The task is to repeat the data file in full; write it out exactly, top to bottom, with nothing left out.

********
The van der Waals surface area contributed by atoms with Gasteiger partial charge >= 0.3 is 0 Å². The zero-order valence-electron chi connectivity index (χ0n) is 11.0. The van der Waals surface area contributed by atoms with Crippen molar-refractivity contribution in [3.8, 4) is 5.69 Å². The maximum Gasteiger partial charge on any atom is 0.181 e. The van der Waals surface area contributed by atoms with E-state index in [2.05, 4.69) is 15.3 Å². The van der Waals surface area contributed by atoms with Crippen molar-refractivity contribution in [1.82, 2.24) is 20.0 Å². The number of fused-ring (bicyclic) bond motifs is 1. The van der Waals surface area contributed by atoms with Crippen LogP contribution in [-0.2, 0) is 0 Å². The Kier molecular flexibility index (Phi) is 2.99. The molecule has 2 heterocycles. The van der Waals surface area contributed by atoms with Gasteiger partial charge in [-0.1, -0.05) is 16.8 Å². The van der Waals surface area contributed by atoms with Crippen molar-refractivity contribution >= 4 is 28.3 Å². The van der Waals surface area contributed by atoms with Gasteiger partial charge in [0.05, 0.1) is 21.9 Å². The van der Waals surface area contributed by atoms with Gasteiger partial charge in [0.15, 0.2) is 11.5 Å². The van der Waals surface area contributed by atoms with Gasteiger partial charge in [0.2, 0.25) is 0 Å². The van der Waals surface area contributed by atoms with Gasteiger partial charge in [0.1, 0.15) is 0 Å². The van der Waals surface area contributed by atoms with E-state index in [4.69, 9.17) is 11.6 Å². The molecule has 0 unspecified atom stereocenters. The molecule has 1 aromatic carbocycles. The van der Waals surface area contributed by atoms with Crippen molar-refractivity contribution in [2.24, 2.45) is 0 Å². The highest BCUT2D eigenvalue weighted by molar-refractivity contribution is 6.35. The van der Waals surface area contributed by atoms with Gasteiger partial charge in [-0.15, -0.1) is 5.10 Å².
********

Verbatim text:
The van der Waals surface area contributed by atoms with Gasteiger partial charge >= 0.3 is 0 Å². The zero-order valence-electron chi connectivity index (χ0n) is 11.0. The van der Waals surface area contributed by atoms with Crippen molar-refractivity contribution in [3.8, 4) is 5.69 Å². The maximum Gasteiger partial charge on any atom is 0.181 e. The van der Waals surface area contributed by atoms with E-state index in [2.05, 4.69) is 15.3 Å². The van der Waals surface area contributed by atoms with Crippen molar-refractivity contribution in [1.82, 2.24) is 20.0 Å². The number of fused-ring (bicyclic) bond motifs is 1. The van der Waals surface area contributed by atoms with Crippen LogP contribution in [-0.2, 0) is 0 Å². The Kier molecular flexibility index (Phi) is 2.99. The molecule has 2 heterocycles. The van der Waals surface area contributed by atoms with Gasteiger partial charge in [-0.1, -0.05) is 16.8 Å². The van der Waals surface area contributed by atoms with Crippen molar-refractivity contribution >= 4 is 28.3 Å². The van der Waals surface area contributed by atoms with Gasteiger partial charge in [0.05, 0.1) is 21.9 Å². The van der Waals surface area contributed by atoms with Gasteiger partial charge in [0.15, 0.2) is 11.5 Å². The van der Waals surface area contributed by atoms with Gasteiger partial charge in [0.2, 0.25) is 0 Å². The van der Waals surface area contributed by atoms with Gasteiger partial charge in [0.1, 0.15) is 0 Å². The van der Waals surface area contributed by atoms with E-state index in [4.69, 9.17) is 11.6 Å². The molecule has 0 unspecified atom stereocenters. The molecule has 1 aromatic carbocycles. The van der Waals surface area contributed by atoms with Crippen molar-refractivity contribution in [2.24, 2.45) is 0 Å². The highest BCUT2D eigenvalue weighted by molar-refractivity contribution is 6.35. The van der Waals surface area contributed by atoms with Gasteiger partial charge in [-0.15, -0.1) is 5.10 Å².